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A Hollywood Bar Mitzvah Marks a Turning Point for This Gay, Ex-Mormon, Jewish Comedian

A Hollywood Bar Mitzvah Marks a Turning Point for This Gay, Ex-Mormon, Jewish Comedian

Three men in bathing suits sitting on a large chair on the beach that reads TEL AVIV LOVES ME

When H. Alan Scott looked up through the mikveh (ritual bath) waters, he says he saw the shadows of his past and present lives undulating above him: Poor Mormon kid. Gay man. Comedian. Cancer survivor.

Then his head broke the surface for the third time, and he felt that at last he had emerged with an identity that fit perfectly: Jew.

That was five years ago.

Now Scott, 35, is celebrating another milestone: This month he’s throwing himself a bar mitzvah.

If you think the story of a gay, former Mormon cancer survivor trying to find his place as a Jew sounds like the stuff of a movie, Scott agrees. He’s been chronicling his journey from his Mormon boyhood in the Midwest to his big Hollywood bar mitzvah in a film he’s making called Latter Day Jew.

Scott now lives in Los Angeles and works as a stand-up comedian and co-host of two podcasts. One, “On the Lanai,” has been featured on Fusion TV and Entertainment Weekly’s list of best podcasts of the week. Scott and co-host Kerri Doherty watch and dissect an episode of the 1980s sitcom Golden Girls. Scott has over 37,000 Twitter followers, and his writing has appeared in OUT, Vice, Thought Catalogue and MTV News.

He never meant to be Mormon, Scott says, successfully resisting baptism for four years before allowing himself to be plunged into the water at age 12 — only after he noticed the lean, hunky elder who would be holding him during the ceremony. Even then, Scott felt there was something unmistakably Jewish about himself.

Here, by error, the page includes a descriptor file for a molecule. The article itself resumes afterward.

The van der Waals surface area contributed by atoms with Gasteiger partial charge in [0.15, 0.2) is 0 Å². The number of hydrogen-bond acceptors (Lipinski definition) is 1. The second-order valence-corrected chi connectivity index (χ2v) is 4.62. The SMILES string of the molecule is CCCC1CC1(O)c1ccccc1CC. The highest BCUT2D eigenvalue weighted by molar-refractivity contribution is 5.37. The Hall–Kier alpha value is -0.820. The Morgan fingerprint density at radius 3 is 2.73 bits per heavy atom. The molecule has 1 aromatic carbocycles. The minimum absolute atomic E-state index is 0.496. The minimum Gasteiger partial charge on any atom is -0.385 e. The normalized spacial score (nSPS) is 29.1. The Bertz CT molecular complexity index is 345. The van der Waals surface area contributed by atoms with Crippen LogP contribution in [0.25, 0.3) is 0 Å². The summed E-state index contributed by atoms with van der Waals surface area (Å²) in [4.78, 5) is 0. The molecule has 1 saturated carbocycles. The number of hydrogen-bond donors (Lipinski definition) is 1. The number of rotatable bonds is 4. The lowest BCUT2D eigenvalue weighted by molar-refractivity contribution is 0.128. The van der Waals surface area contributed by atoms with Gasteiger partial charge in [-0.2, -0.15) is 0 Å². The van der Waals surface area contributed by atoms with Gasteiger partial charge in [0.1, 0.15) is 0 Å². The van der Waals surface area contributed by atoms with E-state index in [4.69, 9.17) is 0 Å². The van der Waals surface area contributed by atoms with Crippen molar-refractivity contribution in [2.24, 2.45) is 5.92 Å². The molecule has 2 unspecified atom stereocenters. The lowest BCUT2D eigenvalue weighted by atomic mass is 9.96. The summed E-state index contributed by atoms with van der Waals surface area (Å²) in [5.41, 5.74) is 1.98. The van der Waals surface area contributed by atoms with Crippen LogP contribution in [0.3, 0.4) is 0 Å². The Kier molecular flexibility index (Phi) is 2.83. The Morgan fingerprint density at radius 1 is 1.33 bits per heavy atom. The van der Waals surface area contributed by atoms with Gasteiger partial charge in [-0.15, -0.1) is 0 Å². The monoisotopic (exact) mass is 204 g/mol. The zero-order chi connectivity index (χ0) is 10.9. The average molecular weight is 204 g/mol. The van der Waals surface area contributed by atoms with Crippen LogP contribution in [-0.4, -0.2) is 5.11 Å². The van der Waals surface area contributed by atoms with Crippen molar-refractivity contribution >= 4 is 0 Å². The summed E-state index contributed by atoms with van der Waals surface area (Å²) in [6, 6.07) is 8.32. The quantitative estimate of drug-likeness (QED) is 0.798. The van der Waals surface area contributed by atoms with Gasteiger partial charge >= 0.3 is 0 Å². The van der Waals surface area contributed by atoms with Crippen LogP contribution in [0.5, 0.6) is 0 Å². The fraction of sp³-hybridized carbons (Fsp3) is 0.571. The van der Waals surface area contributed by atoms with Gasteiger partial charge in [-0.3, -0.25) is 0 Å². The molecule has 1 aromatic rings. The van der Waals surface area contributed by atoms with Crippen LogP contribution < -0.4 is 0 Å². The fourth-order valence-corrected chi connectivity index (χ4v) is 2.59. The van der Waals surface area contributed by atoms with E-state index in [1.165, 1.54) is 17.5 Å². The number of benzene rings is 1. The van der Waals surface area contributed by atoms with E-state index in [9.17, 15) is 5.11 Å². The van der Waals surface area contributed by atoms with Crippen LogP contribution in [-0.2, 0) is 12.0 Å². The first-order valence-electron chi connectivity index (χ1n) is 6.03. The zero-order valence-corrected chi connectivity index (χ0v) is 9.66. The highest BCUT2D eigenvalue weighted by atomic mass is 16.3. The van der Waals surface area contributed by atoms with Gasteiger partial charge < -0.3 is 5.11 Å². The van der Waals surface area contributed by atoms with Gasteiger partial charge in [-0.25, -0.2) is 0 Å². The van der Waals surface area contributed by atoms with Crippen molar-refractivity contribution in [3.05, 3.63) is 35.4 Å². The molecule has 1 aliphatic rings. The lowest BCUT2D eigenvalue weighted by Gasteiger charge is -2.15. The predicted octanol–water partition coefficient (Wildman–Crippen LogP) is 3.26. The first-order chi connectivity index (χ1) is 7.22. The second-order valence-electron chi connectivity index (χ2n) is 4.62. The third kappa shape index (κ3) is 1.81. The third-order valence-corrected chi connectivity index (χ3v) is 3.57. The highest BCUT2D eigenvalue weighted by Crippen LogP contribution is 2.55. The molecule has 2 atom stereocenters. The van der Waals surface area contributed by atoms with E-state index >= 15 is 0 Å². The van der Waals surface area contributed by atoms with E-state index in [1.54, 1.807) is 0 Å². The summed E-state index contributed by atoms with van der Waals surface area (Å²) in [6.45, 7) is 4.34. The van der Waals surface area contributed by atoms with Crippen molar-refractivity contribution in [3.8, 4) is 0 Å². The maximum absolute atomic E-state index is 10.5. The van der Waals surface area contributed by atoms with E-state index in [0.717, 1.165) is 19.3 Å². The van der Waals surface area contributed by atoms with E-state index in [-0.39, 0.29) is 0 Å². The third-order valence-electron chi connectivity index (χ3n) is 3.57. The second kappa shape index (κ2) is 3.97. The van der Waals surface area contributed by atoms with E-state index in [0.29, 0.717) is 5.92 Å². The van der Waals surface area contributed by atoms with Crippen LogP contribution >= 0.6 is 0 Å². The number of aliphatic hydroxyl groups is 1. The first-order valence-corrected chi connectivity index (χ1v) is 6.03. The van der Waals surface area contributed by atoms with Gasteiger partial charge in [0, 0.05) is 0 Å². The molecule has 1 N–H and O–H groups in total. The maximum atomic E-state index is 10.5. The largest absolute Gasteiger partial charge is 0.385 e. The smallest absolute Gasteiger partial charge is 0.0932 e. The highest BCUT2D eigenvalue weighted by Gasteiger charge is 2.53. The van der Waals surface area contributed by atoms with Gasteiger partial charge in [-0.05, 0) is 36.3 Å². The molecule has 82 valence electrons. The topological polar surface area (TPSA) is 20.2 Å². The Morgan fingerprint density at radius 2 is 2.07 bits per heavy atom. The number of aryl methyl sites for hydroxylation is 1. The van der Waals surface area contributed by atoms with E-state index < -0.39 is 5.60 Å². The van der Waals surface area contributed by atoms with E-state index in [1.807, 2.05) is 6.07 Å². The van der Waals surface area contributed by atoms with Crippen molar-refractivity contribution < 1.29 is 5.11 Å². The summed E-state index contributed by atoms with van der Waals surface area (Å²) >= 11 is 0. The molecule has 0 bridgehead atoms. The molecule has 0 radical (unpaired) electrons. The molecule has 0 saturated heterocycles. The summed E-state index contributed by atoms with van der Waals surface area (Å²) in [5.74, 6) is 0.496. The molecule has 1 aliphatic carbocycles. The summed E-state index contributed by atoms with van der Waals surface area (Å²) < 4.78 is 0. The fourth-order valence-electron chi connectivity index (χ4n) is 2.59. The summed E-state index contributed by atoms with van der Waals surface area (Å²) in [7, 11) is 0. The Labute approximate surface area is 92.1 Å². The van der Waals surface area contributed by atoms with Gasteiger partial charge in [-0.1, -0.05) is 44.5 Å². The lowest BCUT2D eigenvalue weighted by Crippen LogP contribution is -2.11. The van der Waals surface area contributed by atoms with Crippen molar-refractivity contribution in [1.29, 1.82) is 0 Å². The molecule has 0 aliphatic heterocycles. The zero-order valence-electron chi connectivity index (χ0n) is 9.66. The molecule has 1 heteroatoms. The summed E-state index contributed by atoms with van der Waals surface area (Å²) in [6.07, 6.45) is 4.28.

“Growing up, I always sounded and acted like a cross between Woody Allen, Barbara Streisand and Bette Midler,” Scott quips.

It all came together for Scott — where else? — as a student at DePaul, a Catholic university in Chicago. Discussing his reluctant Mormon baptism with his Jewish academic counselor, she confided that she thought he was Jewish when they met. It wasn’t because he talked like a Borscht Belt comedian, but because of all the questions Scott asked before his baptism — about faith, history and language.

Scott’s meetings with his counselor marked a turning point.

“Before our conversations, Judaism had only been part of my comic identity,” Scott said. “Now it was becoming my spiritual one, too.”

Scott began hanging out with Jews and reading Jewish books. But he never considered conversion until he was diagnosed with testicular cancer.

“I was single and there was no career happening, and I had it in my head that I would just marry a Jew someday,” Scott said. “In treatment, I thought that’s a really lame thing to do, wait for someone else. I don’t do this for anything else in my life, why am I doing it now?”

Thus began his conversion process.

“It’s not that I converted because I went through chemotherapy; it was just that that’s when I had the free time,” Scott deadpans. “I couldn’t work, and to be Jewish, you have to read a lot.”